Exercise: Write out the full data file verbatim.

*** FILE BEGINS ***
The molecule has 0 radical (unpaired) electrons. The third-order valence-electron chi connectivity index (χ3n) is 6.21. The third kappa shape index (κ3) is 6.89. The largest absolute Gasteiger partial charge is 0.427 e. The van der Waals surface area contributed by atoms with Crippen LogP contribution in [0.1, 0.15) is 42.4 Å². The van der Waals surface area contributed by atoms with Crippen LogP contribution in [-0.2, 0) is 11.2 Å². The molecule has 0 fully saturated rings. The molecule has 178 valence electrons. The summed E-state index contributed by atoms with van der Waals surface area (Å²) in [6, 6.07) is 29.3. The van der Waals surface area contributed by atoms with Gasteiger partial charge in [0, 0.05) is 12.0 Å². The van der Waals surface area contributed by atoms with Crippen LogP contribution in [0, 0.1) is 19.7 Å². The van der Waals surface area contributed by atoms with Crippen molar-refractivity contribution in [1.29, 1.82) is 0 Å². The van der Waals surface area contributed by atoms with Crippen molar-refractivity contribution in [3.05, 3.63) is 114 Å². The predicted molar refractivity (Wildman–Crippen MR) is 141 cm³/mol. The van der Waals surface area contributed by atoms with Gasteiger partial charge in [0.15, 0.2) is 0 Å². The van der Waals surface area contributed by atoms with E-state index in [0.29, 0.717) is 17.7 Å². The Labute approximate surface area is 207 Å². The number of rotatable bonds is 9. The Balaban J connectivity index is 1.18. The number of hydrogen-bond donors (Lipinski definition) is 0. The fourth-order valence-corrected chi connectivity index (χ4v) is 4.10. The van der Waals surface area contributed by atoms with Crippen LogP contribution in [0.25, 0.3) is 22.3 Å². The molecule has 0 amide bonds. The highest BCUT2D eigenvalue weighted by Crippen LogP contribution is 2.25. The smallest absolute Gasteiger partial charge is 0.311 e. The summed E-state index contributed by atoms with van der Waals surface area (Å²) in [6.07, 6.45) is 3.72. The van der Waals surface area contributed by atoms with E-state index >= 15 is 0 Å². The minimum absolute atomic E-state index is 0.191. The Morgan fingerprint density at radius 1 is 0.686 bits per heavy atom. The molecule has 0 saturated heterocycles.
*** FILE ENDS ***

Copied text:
The molecule has 0 radical (unpaired) electrons. The third-order valence-electron chi connectivity index (χ3n) is 6.21. The third kappa shape index (κ3) is 6.89. The largest absolute Gasteiger partial charge is 0.427 e. The van der Waals surface area contributed by atoms with Crippen LogP contribution in [0.1, 0.15) is 42.4 Å². The van der Waals surface area contributed by atoms with Crippen LogP contribution in [-0.2, 0) is 11.2 Å². The molecule has 0 fully saturated rings. The molecule has 178 valence electrons. The summed E-state index contributed by atoms with van der Waals surface area (Å²) in [6, 6.07) is 29.3. The van der Waals surface area contributed by atoms with Gasteiger partial charge in [0, 0.05) is 12.0 Å². The van der Waals surface area contributed by atoms with Crippen LogP contribution in [0, 0.1) is 19.7 Å². The van der Waals surface area contributed by atoms with Crippen molar-refractivity contribution in [1.29, 1.82) is 0 Å². The van der Waals surface area contributed by atoms with Crippen molar-refractivity contribution in [3.05, 3.63) is 114 Å². The predicted molar refractivity (Wildman–Crippen MR) is 141 cm³/mol. The van der Waals surface area contributed by atoms with Gasteiger partial charge in [0.15, 0.2) is 0 Å². The van der Waals surface area contributed by atoms with E-state index in [0.29, 0.717) is 17.7 Å². The Labute approximate surface area is 207 Å². The number of rotatable bonds is 9. The Balaban J connectivity index is 1.18. The number of hydrogen-bond donors (Lipinski definition) is 0. The fourth-order valence-corrected chi connectivity index (χ4v) is 4.10. The van der Waals surface area contributed by atoms with Crippen LogP contribution in [0.25, 0.3) is 22.3 Å². The molecule has 0 amide bonds. The highest BCUT2D eigenvalue weighted by Crippen LogP contribution is 2.25. The smallest absolute Gasteiger partial charge is 0.311 e. The summed E-state index contributed by atoms with van der Waals surface area (Å²) in [6.07, 6.45) is 3.72. The van der Waals surface area contributed by atoms with E-state index >= 15 is 0 Å². The minimum absolute atomic E-state index is 0.191. The Morgan fingerprint density at radius 1 is 0.686 bits per heavy atom. The molecule has 0 saturated heterocycles.